Sure enough, that day I passed a man who was riding the whole ride on a unicycle, a man that rode the whole thing just standing and pedaling- he had no seat, and was actually passed by a 10-year-old while going up a hill. That night I drank two 32-ounce bottles of Powerade, took a shower, and went to bed at 8. If you party too hard, it will catch up with you, no matter the impressive mass of your youth.
Finally, you must take someone on RAGBRAI with you. If you take a new friend, prepare for
them to become a best friend. If you take a parent, be ready for them to become a friend and a hero. I had two absolute favorite moments on the 8-day ride.
The first was the morning after those three hot days, the ones that made me wonder if
hell was central Iowa. Dad started off the morning with a pep talk while taking down our tents.
“Alright, Alex, I’m tired, you’re tired, and we still have three days of this ride to go, so today we need to take it really easy and just enjoy the ride,” my dad said, as I vigorously shook my head yes and mumbled various thank-you’s to the good creator above.
Like clockwork, we get out on the road, and we just got in the zone. In China, there is a saying called wu-wei-wu, or “thinking without thinking, and doing without doing.” It’s safe to say that we had our wu on volume 11. As we are pushing up hills, around bends, and by sleepy riders, one after another hops on behind us, all riding very nice bikes and all very athletic. In cycling a pace line is a line of riders who ride single-file and very close to each other’s back tires that way, only the person in the front of the pace line is experiencing the full effects of the headwind. Dad “pulled” (led the line) for a little while before passing it to me, and I went apeshit. We were averaging about 21 miles an hour when you balanced the rolling downhills and uphills.
Rider after rider started hoping on the back of our pace line, which now was up to 20 people, all trekking behind at the same pace, just a foot behind our wheels. Dad gasps to me, “Don’t stop going or they’ll run us over.” The funny thing about pace lines and Barker men is that we only like to be in the front, pulling, because we are so large that no one else blocks the wind for us. Might as well help people out while setting our own pace, right?
Anyways, we get really cranking, and I pull almost the whole 16 miles before the first small
town, before, exhausted, I get to the final hilltop with the city, and a mile of winding road all laying before me. I coast and suck air like it’s going out of style while all the thankful, experienced cyclists whizzed by me, each patting my back, or saluting and telling me what a great pull it was. Call me dorky, but a glorious one-mile downhill, on a bike I was given for free, minus the front wheel, while surrounded by appreciative riders saying I was exceptional, all on the way to breakfast, is just my idea of a good time.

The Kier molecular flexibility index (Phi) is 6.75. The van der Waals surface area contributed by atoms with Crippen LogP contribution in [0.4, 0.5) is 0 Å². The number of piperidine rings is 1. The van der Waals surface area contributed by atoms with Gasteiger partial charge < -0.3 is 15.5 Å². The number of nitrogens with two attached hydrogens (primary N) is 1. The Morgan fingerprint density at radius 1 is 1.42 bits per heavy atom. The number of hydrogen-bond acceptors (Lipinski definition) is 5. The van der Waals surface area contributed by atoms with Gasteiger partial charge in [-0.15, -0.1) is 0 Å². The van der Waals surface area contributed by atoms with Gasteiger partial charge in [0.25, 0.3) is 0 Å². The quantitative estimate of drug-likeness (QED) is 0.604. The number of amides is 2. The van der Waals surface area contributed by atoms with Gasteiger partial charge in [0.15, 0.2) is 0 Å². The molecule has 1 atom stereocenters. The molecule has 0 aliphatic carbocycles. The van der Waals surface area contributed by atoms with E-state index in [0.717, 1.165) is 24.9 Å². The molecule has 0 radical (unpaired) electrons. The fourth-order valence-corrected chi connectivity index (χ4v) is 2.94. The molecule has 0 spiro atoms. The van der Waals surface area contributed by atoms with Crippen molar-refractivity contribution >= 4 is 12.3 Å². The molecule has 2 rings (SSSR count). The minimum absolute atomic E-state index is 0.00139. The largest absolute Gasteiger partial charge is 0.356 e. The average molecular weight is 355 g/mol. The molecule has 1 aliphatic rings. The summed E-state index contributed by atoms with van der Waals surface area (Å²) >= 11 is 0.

My absolute favorite moment was abstract and delicious in every way possible. I can’t
tell you when it happened, and I can’t tell you the context, because over the days, Dad and I would get separated for little ten-mile chunks and just ride our own rides, but at the top of one particularly steep hill I caught up with the thick calves and back tire of my father’s bike. Grunting and sweating, with no words exchanged, we hauled our bodies and bikes up the hill. At the top, we could see for miles and miles around, over foggy farmland, and country roads that seemed to intersect like ships passing in the night… only for a brief moment before continuing on around the world. At the top, still in silence, my father and I shifted into low gears and just coasted down the much flatter, and longer side of the hill.
Looking around, the wind whipping by my face as our bikes descended, I found perfect peace. I’m not sure how to describe the feeling, but it was the closest I’ve ever felt to heaven on earth. We were rolling at a smooth 45 miles per hour that felt like 20, and when I looked up from the speedometer I saw an image I’ll never forget. My dad, leaning hard on the handlebars was smiling like a man who had been freed. The wind tossed his hair, his smile ate up the sun, and his happiness ate up my heart.
Somewhere in the middle of Iowa, I saw the exact image I knew I would remember through tears when he would one-day pass away.
With all of this being said, it should be known that no article could possibly sum up RAGBRAI… that would be impossible. Instead, realize that this is just my story, and that it is as different from the next person as how our evenings were spent in high school. I couldn’t even muster a way to fit in the quarter-mile long slip’n’slide, the dizzy-bat games at rest stops, the ride back to my tent on another team’s bus, or the active Air Force pilot that didn’t just help me fix my popped tire- he gave me a new one.
Alas, I don’t think RAGBRAI was intended to be remembered clearly and precisely, but rather like a hazy hill you rode with some friends after a few drinks in the late part of July some odd years ago.